For another, it denied the government in Brazil’s second most populous city the ability to track and shape the health of its local business economy by monitoring trends, and regulating the location and zoning of different types of businesses.
”At first, we couldn’t get any useful data on the number of new businesses in the city, because everything was on paper,” Bondarovsky says. “After the new system launched, we had a huge amount of data, but faced a new challenge: how to analyze the information in a simple and useful way?”
To tackle this problem, Rio participated in last year’s Data for Good Exchange Immersion Day program, a partnership between Bloomberg and NYC Media Lab. It hosted a data scientist, Cristian Felix of NYU’s Tandon School of Engineering, who created a visualization tool for the city. This new transparency dashboard makes it easy to extract and understand the data being generated by the system.
As a result, the city can now track, for example, how many hair and nail salons are located in Rio’s relatively poor Campo Grande neighborhood, as well as the number of financial and business consultants based in the upper middle class sections of Botafogo, Bondarovsky said.
“We can now see which neighborhoods are growing faster and the types of businesses that are opening. It is clear that Rio is a service-oriented city, as 65 percent of the new licenses are being issued to those kinds of businesses, with another 25 percent being issued to new retail shops,” he added.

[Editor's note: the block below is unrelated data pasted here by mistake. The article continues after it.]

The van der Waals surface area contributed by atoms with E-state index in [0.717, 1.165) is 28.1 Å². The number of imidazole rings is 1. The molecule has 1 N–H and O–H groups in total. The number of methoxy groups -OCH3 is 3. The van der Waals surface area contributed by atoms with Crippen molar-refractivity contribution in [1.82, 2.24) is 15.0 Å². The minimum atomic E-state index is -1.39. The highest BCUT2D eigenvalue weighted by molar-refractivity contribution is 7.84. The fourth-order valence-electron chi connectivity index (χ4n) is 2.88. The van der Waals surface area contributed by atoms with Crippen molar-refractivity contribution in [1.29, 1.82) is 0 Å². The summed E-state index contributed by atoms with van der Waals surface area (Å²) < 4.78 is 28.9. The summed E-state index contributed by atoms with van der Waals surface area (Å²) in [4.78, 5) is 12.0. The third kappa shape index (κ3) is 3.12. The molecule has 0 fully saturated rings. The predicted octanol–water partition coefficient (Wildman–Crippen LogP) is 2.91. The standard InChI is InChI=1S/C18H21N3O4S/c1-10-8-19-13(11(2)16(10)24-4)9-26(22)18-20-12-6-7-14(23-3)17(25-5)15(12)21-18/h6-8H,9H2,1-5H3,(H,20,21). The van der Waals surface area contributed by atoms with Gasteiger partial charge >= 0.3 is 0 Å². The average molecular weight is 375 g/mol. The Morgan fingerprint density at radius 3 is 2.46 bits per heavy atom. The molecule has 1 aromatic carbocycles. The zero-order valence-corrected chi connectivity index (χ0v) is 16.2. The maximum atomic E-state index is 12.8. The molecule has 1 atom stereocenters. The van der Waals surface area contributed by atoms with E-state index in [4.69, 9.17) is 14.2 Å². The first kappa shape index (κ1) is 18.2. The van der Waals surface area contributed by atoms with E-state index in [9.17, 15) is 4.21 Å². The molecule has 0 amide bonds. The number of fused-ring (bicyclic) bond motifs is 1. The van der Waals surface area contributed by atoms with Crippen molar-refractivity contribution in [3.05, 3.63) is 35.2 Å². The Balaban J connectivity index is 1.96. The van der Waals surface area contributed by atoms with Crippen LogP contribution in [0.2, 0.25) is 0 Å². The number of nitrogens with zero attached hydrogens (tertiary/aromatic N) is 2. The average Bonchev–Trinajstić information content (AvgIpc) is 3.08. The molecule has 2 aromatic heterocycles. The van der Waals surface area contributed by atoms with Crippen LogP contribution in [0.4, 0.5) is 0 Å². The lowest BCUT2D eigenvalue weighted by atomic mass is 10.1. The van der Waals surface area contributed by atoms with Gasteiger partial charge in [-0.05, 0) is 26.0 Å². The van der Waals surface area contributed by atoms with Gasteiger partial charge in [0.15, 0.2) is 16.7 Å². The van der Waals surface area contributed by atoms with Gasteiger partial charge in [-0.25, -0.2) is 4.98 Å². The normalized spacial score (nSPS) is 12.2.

Another big victory was the elimination of the numerous in-person interactions required with city inspectors from various agencies and a paper-heavy administrative process. Bondarovsky said the old system required tens of thousands face-to-face meetings a year between business owners and different city employees. With the online system, more than half of these consultations with inspectors are now automated – with the goal of handling 80 percent electronically by the end of 2017. Not only is there a full electronic record of the application process, but also the approved license can easily be downloaded and printed by the business owner.
According to independent budget organization Econometrica, the new portal also delivered another major benefit for business owners in Rio, saving them almost $6 million in related expenses.
Rose Gill Hearn, who, as Commissioner of New York City’s Department of Investigation during the Bloomberg administration, spent 12 years fighting corruption in the city, supervised the project for Bloomberg Associates.
“It’s hard to know how much abuse there was under Rio’s old licensing system, mainly because of all the in-person meetings, but we do know the process was vulnerable,” Hearn says.
While Hearn concedes there’s no perfect system for eliminating corruption, the opportunities for it to flourish in the new licensing process have been hugely reduced. “I’ll never say there’s a perfect, corruption-proof approach, but with the new system that’s in place, Rio has taken an enormous preventative action.”
Look for more about the 2017 Data for Good Immersion Day to be shared at Bloomberg’s 4th annual Data for Good Exchange (D4GX) on Sunday, September 24, 2017.